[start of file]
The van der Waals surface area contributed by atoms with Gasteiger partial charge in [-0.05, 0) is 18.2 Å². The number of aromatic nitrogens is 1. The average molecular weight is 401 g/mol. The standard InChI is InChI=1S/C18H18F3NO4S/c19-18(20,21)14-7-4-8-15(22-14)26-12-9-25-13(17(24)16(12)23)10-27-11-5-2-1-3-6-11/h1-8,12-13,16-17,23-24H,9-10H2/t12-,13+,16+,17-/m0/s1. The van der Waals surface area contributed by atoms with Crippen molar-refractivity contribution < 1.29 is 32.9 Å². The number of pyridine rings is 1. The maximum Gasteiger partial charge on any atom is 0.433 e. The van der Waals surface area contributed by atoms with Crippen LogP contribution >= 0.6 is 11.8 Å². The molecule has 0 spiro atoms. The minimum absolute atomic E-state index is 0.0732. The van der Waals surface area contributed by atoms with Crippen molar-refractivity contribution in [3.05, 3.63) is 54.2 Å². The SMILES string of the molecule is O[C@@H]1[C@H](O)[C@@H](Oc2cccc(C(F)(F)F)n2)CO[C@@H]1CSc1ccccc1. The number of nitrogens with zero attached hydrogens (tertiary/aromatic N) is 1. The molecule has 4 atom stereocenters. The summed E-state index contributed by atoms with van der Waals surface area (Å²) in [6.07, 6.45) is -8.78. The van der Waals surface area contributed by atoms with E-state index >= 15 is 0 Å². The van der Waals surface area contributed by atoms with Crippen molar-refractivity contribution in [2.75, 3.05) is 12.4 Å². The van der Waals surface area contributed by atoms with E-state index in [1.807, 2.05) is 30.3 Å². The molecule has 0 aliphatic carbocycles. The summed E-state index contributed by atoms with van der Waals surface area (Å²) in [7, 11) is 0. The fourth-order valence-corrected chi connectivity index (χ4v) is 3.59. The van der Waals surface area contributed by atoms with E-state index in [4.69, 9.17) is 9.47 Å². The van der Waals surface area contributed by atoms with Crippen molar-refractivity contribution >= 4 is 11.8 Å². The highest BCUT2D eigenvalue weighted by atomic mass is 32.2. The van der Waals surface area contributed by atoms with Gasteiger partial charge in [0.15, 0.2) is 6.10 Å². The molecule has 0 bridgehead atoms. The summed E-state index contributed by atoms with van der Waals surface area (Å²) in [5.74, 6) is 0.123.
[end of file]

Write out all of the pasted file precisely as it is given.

The van der Waals surface area contributed by atoms with Gasteiger partial charge in [-0.05, 0) is 18.2 Å². The number of aromatic nitrogens is 1. The average molecular weight is 401 g/mol. The standard InChI is InChI=1S/C18H18F3NO4S/c19-18(20,21)14-7-4-8-15(22-14)26-12-9-25-13(17(24)16(12)23)10-27-11-5-2-1-3-6-11/h1-8,12-13,16-17,23-24H,9-10H2/t12-,13+,16+,17-/m0/s1. The van der Waals surface area contributed by atoms with Crippen molar-refractivity contribution < 1.29 is 32.9 Å². The number of pyridine rings is 1. The maximum Gasteiger partial charge on any atom is 0.433 e. The van der Waals surface area contributed by atoms with Crippen LogP contribution >= 0.6 is 11.8 Å². The molecule has 0 spiro atoms. The minimum absolute atomic E-state index is 0.0732. The van der Waals surface area contributed by atoms with Crippen molar-refractivity contribution in [3.05, 3.63) is 54.2 Å². The SMILES string of the molecule is O[C@@H]1[C@H](O)[C@@H](Oc2cccc(C(F)(F)F)n2)CO[C@@H]1CSc1ccccc1. The number of nitrogens with zero attached hydrogens (tertiary/aromatic N) is 1. The molecule has 4 atom stereocenters. The summed E-state index contributed by atoms with van der Waals surface area (Å²) in [6.07, 6.45) is -8.78. The van der Waals surface area contributed by atoms with E-state index >= 15 is 0 Å². The van der Waals surface area contributed by atoms with Crippen molar-refractivity contribution in [2.75, 3.05) is 12.4 Å². The van der Waals surface area contributed by atoms with E-state index in [1.807, 2.05) is 30.3 Å². The molecule has 0 aliphatic carbocycles. The summed E-state index contributed by atoms with van der Waals surface area (Å²) in [7, 11) is 0. The fourth-order valence-corrected chi connectivity index (χ4v) is 3.59. The van der Waals surface area contributed by atoms with E-state index in [4.69, 9.17) is 9.47 Å². The van der Waals surface area contributed by atoms with Crippen molar-refractivity contribution >= 4 is 11.8 Å². The highest BCUT2D eigenvalue weighted by atomic mass is 32.2. The van der Waals surface area contributed by atoms with Gasteiger partial charge in [0.15, 0.2) is 6.10 Å². The molecule has 0 bridgehead atoms. The summed E-state index contributed by atoms with van der Waals surface area (Å²) in [5.74, 6) is 0.123.